Speaker explores roots of Alberta Landscape
The Royal Tyrrell Museum Speaker Series explore the Alberta landscape this Friday, March 24.
Dr. Rob Young from the University of British Columbia will present “The Shape of the Land: Pleistocene Ice Age Processes That Caused Alberta to Look the Way it Does.”
In many parts of the world, glaciation was a repetitive process where ice advanced during glacial phases and retreated during significant interglacial phases, of which there have been about 20 during the last two million years.
Therefore, glacial geologists expected that Alberta would be an overlay of glacially modified landscapes, with each glaciation reworking the features and deposits of the previous. However, research by a number of geologists over the last couple of decades has contradicted expectations and a new vision has unfolded.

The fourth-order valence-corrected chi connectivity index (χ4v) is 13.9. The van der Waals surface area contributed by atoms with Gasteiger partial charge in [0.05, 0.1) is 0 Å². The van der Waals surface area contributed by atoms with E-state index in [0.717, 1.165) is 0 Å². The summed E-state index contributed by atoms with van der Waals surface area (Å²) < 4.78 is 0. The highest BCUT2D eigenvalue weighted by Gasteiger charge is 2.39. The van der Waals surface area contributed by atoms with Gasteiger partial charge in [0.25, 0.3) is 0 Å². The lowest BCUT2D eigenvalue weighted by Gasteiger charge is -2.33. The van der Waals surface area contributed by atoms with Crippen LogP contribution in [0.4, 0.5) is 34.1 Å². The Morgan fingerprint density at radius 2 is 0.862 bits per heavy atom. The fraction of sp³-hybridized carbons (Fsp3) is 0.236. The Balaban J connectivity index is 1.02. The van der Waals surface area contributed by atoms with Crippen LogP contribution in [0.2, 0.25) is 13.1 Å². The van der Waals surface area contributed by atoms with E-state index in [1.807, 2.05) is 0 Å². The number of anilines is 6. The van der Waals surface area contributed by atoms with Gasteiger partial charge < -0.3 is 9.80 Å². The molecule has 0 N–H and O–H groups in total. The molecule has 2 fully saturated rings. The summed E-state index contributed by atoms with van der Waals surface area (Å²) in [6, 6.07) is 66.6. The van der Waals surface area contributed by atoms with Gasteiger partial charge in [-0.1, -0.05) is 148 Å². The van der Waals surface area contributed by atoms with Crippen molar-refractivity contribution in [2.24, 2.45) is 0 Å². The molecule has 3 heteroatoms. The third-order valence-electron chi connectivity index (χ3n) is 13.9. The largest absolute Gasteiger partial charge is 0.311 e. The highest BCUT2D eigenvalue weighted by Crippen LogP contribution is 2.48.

Dr. Young’s talk will explore how landscape features predicted by the bulldozing or ice decay models are proven incorrect merely by the absence, or relative position of, predicted features. New ideas on glacial landscapes rely on findings from laboratory experiments, use of first principles in sedimentology, and analogues found south of the ice sheets’ limits (such as an area of catastrophic ice age mega flooding to the south with an array of similar landforms).
The net result of these studies is the idea that high-pressure water, under the ice, was the dominant regional land-forming mechanism.
The Royal Tyrrell Museum’s Speaker Series talks are free and open to the public. They are held every Thursday until April 27 at 11:00 a.m. in the Museum auditorium. Past Speaker Series talks are also available on the Museum’s YouTube channel: youtube.com/user/RoyalTyrrellMuseum
Dr. Rob Young from the University of British Columbia will present “The Shape of the Land: Pleistocene Ice Age Processes That Caused Alberta to Look the Way it Does” this Friday March 24 at Speaker Series.